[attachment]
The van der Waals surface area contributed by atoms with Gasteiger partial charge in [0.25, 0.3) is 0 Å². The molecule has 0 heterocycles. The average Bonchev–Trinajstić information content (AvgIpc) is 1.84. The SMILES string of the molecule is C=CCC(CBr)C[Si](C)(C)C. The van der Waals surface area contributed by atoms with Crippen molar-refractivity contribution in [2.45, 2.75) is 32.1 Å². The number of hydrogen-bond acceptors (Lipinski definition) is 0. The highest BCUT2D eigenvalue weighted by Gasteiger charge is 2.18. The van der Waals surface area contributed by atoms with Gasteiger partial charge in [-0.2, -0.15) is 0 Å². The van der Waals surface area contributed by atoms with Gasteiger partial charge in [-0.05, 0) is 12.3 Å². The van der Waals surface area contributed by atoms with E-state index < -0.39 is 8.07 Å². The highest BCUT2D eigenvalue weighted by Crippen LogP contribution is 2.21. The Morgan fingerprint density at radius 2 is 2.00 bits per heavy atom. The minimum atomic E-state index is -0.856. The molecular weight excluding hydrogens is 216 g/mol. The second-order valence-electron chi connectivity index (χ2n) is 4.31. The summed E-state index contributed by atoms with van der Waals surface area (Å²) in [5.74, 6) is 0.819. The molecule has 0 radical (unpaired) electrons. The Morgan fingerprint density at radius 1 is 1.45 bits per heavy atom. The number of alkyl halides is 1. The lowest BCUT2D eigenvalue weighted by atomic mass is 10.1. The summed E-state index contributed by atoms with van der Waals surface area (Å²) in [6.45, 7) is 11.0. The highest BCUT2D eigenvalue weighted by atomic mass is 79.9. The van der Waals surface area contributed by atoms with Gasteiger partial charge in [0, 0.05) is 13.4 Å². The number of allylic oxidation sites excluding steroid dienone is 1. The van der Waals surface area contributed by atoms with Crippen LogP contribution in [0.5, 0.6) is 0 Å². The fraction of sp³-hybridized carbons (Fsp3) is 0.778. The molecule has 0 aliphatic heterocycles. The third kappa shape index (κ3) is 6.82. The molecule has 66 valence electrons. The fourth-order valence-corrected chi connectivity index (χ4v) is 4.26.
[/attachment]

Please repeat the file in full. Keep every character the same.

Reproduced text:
The van der Waals surface area contributed by atoms with Gasteiger partial charge in [0.25, 0.3) is 0 Å². The molecule has 0 heterocycles. The average Bonchev–Trinajstić information content (AvgIpc) is 1.84. The SMILES string of the molecule is C=CCC(CBr)C[Si](C)(C)C. The van der Waals surface area contributed by atoms with Crippen molar-refractivity contribution in [2.45, 2.75) is 32.1 Å². The number of hydrogen-bond acceptors (Lipinski definition) is 0. The highest BCUT2D eigenvalue weighted by Gasteiger charge is 2.18. The van der Waals surface area contributed by atoms with Gasteiger partial charge in [-0.2, -0.15) is 0 Å². The van der Waals surface area contributed by atoms with Gasteiger partial charge in [-0.05, 0) is 12.3 Å². The van der Waals surface area contributed by atoms with E-state index < -0.39 is 8.07 Å². The highest BCUT2D eigenvalue weighted by Crippen LogP contribution is 2.21. The Morgan fingerprint density at radius 2 is 2.00 bits per heavy atom. The minimum atomic E-state index is -0.856. The molecular weight excluding hydrogens is 216 g/mol. The second-order valence-electron chi connectivity index (χ2n) is 4.31. The summed E-state index contributed by atoms with van der Waals surface area (Å²) in [5.74, 6) is 0.819. The molecule has 0 radical (unpaired) electrons. The Morgan fingerprint density at radius 1 is 1.45 bits per heavy atom. The number of alkyl halides is 1. The lowest BCUT2D eigenvalue weighted by atomic mass is 10.1. The summed E-state index contributed by atoms with van der Waals surface area (Å²) in [6.45, 7) is 11.0. The highest BCUT2D eigenvalue weighted by atomic mass is 79.9. The van der Waals surface area contributed by atoms with Gasteiger partial charge in [0, 0.05) is 13.4 Å². The number of allylic oxidation sites excluding steroid dienone is 1. The van der Waals surface area contributed by atoms with Crippen LogP contribution in [0.5, 0.6) is 0 Å². The fraction of sp³-hybridized carbons (Fsp3) is 0.778. The molecule has 0 aliphatic heterocycles. The third kappa shape index (κ3) is 6.82. The molecule has 66 valence electrons. The fourth-order valence-corrected chi connectivity index (χ4v) is 4.26.